Since Cynthia Davis Long disappeared in November 1980, four detectives have looked into the case, and all four came to the same conclusion:
Her husband at the time had something to do with it.
Without a body or physical evidence showing that she was murdered, no charges were ever brought. Despite the best efforts of her family to prod investigators and prosecutors, Cindy Long, a 1970 graduate of Lakes High School, remains a missing person.
But the death late last year of that suspected husband, Bobby Long of Graham, brings slight hope. Her two children and four siblings think someone knows more about Cindy’s disappearance than they were willing to offer when Bobby was alive.
“I hope one day there is more to come on this story, that now that he has passed, anyone who knows something about the story can come forward without fear of repercussions from him,” said Cindy’s son, Michael Kennedy.
Pierce County Detective Sgt. Tim Kobel still wants to build a case that Bobby Long murdered his wife and disposed of her body the night of Nov. 18-19, 1980. Like the other detectives, Kobel said the story of the disappearance told by Long has more holes than substance.
“Actually, I don’t see them as inconsistencies,” Kobel said. “I see them as outright lies.”
There are so many, too many to list in a single column. But here are a few:
Bobby Long told Cindy’s family and the sheriff’s department that he had driven her to the Seattle Amtrak station that evening and put her on a train to Texas to visit her mother, who was ailing. Her family, however, knew nothing of a visit, and her mother had asked that no one come at that time.
Neither a letter to her mother sent three weeks before her disappearance nor a postcard the day before mentioned a pending visit. Her family was aware of something else though: that Cindy was unhappy, that Bobby was physically and emotionally abusive, and that she suspected him of having an affair.
Because of that, the only trip Cindy was considering was one to take refuge along with her children in Oklahoma, where a sister lived.
In the days after he said he last saw her – but before the Amtrak train would have reached El Paso – Bobby Long bagged up Cindy’s and the children’s clothing and took it to the workplace of Cindy’s ex-husband, Mel Kennedy. He asked Kennedy to pick up Michael and Christina from school.
Three days later, Bobby Long suggested Mel Kennedy pick up the kids’ beds as well. Later that day, Bobby Long filed a missing person report in which he said he dropped Cindy at the curb of the Seattle station because the children were asleep in the car. Her son, Michael, however, says he made no such trip. The first he and his sister knew their mother had left was when Bobby told them the next morning.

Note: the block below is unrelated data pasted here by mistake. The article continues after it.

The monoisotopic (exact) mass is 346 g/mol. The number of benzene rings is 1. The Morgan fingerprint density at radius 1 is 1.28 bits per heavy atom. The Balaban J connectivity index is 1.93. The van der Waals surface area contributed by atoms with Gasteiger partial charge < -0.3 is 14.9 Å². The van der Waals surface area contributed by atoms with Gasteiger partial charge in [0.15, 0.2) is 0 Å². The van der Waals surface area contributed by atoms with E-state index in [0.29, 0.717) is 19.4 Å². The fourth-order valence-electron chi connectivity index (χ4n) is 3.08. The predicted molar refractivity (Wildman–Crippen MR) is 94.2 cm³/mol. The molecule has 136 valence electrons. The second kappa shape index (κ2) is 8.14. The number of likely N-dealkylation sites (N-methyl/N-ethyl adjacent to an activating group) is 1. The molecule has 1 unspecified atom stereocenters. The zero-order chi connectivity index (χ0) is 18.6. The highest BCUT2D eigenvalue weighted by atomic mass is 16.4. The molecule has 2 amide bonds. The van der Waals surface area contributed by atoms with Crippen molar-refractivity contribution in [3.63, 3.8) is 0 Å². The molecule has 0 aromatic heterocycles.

A woman Bobby was having an affair with told investigators that when she met him at a motel the next day, he told her he was “now a single man.” His behavior was so odd that she broke off their relationship and eventually went to the sheriff.
Then came a bizarre event on Dec. 29. Long, who worked for a tree service, climbed a tree in Tacoma’s Wright Park with a sign protesting that the sheriff wasn’t taking his wife’s disappearance seriously. A photograph in The News Tribune showed Long holding a pole from which hung an American flag. The flag was displayed at half-staff.
Six months later when he sought a license to remarry, Bobby Long gave his marital status as “widowed.”
Walt Stout, the detective assigned to the case shortly after Cindy disappeared, told me he suspected Bobby Long from the start.
“Her husband’s behavior after her disappearance was rather bizarre,” Stout wrote in 2002. “I have definite ideas about the case, but with no body (and I feel ‘body’ is the proper word here) and no strong circumstantial evidence, the case did not proceed satisfactorily.”
Despite his suspicions about Bobby Long, fueled in part by a failed lie detector test, Stout didn’t seek a warrant to search the house or the property.
The first time I wrote about Cindy Long was in 2003. When I asked Bobby Long then what happened to his wife, he said: “Somehow, she disappeared between here and there.”
The county detective on the case in 2003 was Mike Portman.
“He was the prime suspect,” he said of Long. Portman gathered all the circumstantial evidence he could and presented it to the Pierce County Prosecutor’s Office, which declined to file charges.
“We don’t have a body,” Portman said in explanation. “Do I think he did it? Yeah, but we can’t prove it.”
Todd Gabler is a private detective hired by Cindy’s family. When he contacted Bobby to ask if he could use ground-penetrating radar to search the land where the couple lived when she disappeared, Long said: “What’s going to happen to me? I guess if you find something, I’m going to jail.”
That search came up empty.
And now comes Kobel, who works cold cases for the sheriff’s department when he isn’t working current homicides. He too is focusing on Bobby Long.
“Everybody likes the smoking gun; they want the body,” Kobel said. “Many times, there are neither.” Kobel hoped to put together a circumstantial-evidence case and take it again to the county prosecutors.
“He died a little bit quicker than I had hoped,” Kobel said. “I’m afraid the secrets of this case went to the grave with him.” That is, unless someone comes forward.
Said Michael Kennedy: “The ultimate result for my family and myself is to find her remains and have a proper burial.”
Anyone with information that might help solve Cindy Long’s disappearance can call Pierce County Crime Stoppers, 253-591-5959 or 1-800-222-TIPS.Peter Callaghan: 253-597-8657